It is important to Alumni, if to no one
else, to pause and contemplate that the
Alumni Associaion has "come of age". On
May 4, 1917, a group of Graduates convened
at the "shacks" in Fairview to organise an
Alumni Association and did so with dispatch.
The birth of this inevitable offspring of any
University is contained in a 14-word minute:
"Moved by Miss Peck and seconded by Mr.
Wright that an Alumni Association be formed.
Carried." This is probably the shortest minute
on the books of the Association. (The Alumni
Grow  Up;   Kenneth  Beckett).
April 1939. At least three members of the
Alumni will be candidates in the next Federal
election:       James      Sinclair,      Sc/28,       Ronald
Kathleen   Peck  Lawrence,   B.A/17,  Ass't.-Editor
Graduate  Chronicle,  1931   and   1932
Grantham,      Arts'31,      and      Arnold      Webster,
Dr. George Davidson, Arts'28, has accepted
one of the most responsible positions in the
B.C. Government, that of director of social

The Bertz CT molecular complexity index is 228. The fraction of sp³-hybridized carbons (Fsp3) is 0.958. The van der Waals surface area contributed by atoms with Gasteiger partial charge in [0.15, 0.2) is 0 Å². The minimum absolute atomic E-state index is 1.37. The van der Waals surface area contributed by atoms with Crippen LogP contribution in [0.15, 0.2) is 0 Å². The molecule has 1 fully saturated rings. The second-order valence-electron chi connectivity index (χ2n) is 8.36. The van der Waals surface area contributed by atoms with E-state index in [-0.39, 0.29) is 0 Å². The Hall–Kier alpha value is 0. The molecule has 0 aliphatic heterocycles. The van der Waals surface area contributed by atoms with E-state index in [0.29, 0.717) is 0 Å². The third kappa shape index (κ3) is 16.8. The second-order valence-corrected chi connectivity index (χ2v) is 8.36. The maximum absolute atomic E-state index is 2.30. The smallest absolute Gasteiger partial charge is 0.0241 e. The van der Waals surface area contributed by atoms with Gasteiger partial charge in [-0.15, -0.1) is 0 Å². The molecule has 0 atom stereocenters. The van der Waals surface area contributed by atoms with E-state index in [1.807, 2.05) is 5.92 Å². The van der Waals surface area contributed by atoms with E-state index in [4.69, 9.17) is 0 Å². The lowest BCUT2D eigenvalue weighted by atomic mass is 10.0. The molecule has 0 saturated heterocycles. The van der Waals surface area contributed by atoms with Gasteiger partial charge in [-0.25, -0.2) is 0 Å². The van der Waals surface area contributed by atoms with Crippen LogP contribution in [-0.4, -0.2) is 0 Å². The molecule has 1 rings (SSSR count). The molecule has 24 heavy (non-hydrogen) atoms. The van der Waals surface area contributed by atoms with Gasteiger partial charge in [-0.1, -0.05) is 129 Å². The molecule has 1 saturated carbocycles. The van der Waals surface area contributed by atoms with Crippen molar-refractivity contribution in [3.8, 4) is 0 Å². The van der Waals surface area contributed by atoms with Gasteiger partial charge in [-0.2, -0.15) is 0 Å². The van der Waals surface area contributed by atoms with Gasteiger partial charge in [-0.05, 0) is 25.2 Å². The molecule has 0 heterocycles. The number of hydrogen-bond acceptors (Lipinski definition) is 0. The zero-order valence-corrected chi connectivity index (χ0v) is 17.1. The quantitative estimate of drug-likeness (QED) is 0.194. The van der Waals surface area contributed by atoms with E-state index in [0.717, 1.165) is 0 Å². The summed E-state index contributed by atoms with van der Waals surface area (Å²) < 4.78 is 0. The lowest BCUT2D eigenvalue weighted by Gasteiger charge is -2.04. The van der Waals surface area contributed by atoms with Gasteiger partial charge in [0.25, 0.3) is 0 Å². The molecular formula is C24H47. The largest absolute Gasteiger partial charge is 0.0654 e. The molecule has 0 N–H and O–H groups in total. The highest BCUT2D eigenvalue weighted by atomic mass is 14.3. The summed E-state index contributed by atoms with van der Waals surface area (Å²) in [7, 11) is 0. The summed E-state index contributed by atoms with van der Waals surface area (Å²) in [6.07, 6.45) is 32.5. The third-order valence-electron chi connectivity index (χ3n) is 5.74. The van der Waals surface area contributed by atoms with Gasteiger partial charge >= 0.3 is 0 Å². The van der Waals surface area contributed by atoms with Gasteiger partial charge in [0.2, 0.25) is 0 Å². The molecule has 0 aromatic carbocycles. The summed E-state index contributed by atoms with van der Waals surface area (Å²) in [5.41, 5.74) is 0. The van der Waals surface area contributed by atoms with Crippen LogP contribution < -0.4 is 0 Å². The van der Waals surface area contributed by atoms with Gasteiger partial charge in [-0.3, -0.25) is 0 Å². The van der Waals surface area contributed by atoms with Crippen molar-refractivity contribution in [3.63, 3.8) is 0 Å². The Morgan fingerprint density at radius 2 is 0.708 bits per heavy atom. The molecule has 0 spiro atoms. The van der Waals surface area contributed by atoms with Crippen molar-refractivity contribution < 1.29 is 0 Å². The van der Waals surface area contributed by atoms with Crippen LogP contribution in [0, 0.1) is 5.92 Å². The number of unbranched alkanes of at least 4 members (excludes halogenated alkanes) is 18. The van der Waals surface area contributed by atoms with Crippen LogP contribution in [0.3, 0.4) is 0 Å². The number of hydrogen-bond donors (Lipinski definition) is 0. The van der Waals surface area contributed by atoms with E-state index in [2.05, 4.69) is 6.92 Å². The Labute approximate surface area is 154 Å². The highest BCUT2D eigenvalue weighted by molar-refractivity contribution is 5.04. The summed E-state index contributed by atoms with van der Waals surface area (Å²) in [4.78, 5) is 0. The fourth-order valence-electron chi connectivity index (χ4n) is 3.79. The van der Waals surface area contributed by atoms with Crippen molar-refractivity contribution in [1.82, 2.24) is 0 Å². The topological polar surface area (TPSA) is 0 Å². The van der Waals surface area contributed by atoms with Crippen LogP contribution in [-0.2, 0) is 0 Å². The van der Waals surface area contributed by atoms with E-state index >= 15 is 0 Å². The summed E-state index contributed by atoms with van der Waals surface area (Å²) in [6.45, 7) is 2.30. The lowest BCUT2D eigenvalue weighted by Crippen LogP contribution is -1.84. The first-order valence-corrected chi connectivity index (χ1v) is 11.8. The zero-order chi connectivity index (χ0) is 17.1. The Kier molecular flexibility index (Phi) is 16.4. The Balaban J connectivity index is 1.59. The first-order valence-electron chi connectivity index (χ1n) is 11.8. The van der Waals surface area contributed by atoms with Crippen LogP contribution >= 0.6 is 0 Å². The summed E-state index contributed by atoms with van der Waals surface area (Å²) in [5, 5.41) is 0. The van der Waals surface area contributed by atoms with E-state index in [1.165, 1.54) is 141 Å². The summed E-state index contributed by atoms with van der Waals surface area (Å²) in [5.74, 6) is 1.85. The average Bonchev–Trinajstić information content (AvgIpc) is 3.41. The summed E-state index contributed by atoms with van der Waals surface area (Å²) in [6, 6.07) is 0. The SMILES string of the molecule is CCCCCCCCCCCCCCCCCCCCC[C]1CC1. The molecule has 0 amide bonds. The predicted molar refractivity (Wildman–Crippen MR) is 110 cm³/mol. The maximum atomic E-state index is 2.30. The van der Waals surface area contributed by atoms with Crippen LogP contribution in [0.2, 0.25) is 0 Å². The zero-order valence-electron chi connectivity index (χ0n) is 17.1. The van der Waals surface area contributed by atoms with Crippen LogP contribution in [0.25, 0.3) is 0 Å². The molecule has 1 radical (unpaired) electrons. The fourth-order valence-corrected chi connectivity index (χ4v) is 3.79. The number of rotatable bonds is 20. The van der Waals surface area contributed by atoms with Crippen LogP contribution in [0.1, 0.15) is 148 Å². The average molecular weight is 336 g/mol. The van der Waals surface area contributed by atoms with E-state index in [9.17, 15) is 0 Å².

welfare. He succeeds Dr. Harry Cassidy, Arts
'22, who resigned to go to the University of
California, where he is creating a new department of Social  Welfare.
December 1940. For the first time in its
history, the Alumni Association has been in
a position to give away some money, with the
result that the Executive has offered, and
the University has accepted, $50 to be used
as a  bursary for a  needy  first year student.
October 1941. U.B.C. Grads in Nazi Prison
Camps   .   .   .   Alumni   m   Uniform.
December 1 941. U.B.C. Armouries Open.
Major General Alexander, O.C. the Pacific
Command, congratulated the men of the
U.B.C. Corps, who have waived training-pay
since   1928   in order to build the armoury.
Mary L. Bollert, first Dean of Women, retires from an office which she ably filled
for   twenty   years.
December 1942: We Honour Our World War
II   Heroes.
July 1943: U.B.C. to Get Home Economics
This   Fall.
Pringle   Memorial   Bursary   established.
Alumni Play Scores Twenty-eight Times . . .
The Alumni Players' presentation of "The
Man Who Came to Dinner" has afforded hilarious entertainment to the troops in Army and